Being a Monarch evangelist is an interesting situation at times, isn't it?
It seems as though the many people that we meet both online and offline who work to acquire data and convert it into information should be using Monarch. But few act on the advice and direction given to adopt and embrace Monarch.
Often these people have access to some pretty powerful tools, but Monarch's ease of use would often be a better fit, and usually at a much lower cost.
Is their inaction due to a simple fear of change? Is it the difficulty in getting slow-moving corporations to act, and perhaps abandon tools currently in use that weren't the wisest choices in the first place? I don't know; I'm just asking the questions for discussion.
Hello elgin, hello everyone,
@elgin - I think you're dead right about both points, but it's not one or the other. Crucially, people are scared of what's new, and /B don't "get" what Monarch can do. You'd be amazed how many people I've met who "use" Monarch but couldn't themselves build a top ten summary from Betty's Music Store (that's from about lesson 11 of the free tutorial included with every copy).
Now, clearly something is wrong - if a majority of users don't understand what the product is capable of! Why would any prospective user or customer embrace a radically different approach to BI - mining data from reports instead of querying databases - unless we can somehow get the message across to them that yes, Monarch can[/B] empower the desktop users to deliver the answers they need?
Anyway, to try to help, I'm giving a webinar for Datawatch on Wednesday this week - the sign up form is on the Datawatch home page, but here's the [URL="http://www.datawatch.com/_products/20100922-monarch-tips-techniques-5/index.php"]link /URL - which I hope will open some eyes to what is possible... The theme of the talk is "Invisible Data" - I hope you can make it!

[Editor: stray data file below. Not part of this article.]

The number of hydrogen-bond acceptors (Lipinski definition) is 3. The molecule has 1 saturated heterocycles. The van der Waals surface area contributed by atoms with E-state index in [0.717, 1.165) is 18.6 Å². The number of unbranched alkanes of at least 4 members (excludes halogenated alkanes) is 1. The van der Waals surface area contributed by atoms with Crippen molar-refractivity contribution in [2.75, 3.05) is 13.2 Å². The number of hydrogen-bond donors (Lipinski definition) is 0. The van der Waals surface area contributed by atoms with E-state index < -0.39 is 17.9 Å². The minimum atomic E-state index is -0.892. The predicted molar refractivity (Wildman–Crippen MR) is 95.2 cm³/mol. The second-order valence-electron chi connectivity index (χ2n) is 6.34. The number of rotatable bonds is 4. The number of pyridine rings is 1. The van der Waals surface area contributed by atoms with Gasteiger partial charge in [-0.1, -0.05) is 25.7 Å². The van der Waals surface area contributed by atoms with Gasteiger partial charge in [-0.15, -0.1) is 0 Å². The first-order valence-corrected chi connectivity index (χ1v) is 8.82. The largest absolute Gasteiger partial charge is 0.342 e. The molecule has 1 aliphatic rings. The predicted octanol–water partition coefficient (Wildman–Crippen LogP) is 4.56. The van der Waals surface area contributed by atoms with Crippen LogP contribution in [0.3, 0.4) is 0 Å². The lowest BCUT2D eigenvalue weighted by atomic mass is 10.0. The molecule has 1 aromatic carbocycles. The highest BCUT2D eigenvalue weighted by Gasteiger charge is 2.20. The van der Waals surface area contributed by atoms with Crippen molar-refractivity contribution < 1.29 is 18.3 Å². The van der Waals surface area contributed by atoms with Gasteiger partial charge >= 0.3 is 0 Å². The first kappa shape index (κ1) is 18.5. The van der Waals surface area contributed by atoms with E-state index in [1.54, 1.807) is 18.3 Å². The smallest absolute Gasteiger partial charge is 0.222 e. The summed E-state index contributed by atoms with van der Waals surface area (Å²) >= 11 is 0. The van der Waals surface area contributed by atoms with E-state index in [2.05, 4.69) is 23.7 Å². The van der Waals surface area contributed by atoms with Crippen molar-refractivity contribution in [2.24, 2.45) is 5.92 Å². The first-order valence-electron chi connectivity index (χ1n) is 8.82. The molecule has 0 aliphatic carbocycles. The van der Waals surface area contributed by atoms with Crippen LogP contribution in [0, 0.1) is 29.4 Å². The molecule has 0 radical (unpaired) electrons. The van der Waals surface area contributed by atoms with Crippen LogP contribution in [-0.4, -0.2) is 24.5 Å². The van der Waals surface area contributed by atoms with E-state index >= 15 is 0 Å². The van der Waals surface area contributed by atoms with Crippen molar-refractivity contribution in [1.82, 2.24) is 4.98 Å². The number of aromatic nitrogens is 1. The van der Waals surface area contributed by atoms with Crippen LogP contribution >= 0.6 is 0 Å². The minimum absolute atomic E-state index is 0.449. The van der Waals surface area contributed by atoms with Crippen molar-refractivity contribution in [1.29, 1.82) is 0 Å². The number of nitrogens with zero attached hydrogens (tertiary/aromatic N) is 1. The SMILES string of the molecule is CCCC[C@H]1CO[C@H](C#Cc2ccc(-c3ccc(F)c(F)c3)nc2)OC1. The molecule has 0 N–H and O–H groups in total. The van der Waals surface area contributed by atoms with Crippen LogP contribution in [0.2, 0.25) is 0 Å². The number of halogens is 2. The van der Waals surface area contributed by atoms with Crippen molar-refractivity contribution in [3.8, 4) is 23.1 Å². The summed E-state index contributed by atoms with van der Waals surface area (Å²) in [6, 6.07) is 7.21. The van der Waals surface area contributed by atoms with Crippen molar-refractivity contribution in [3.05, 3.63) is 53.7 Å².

This is a much bigger issue than Monarch. I would ask the question of how many people understand what Excel can do? How many fully utilize Microsoft Word? Have you ever seen someone print a contact list from Outlook and then type those names to letters or labels in a mass mailing? There are amazing software tools out there. The vast majority of the workforce is using a tiny fraction of the total available power of their already purchased software.
Maybe it is a learning curve or change resistance issue, but in my experience, most people are only interested in getting their job done and have a fear of breaking an existing process. You need to have a company with a culture where continuous improvement and excellence is expected of each employee and rewarded.
I have had some experiences where I have blown away another user by showing them the power of what Monarch can do. In one case, I saved a person two days worth of manual work on an Excel spreadsheet. When I offer to help them get Monarch and teach them how to do it, there is no interest. They are thankful for the help, but aren't interested in looking at other processes they have.
On the other hand, there are some very fine people who I work with who are always interested in doing the job more efficiently or more accurately. These are the people that I have been able to "convert" to Monarch.
My approach has always been to show people what I am doing and how easy it is at their desk rather than do the work for them and send the result. Ask them what they want done with the data and don’t be afraid to show them what options you can provide. Get them to explain what the high level need is, and not just what they asked you to do. Often, there is a large gap between what users think you are capable of and the request, and the true power of Monarch. If you can do more than the user thought, you’ve got a great start.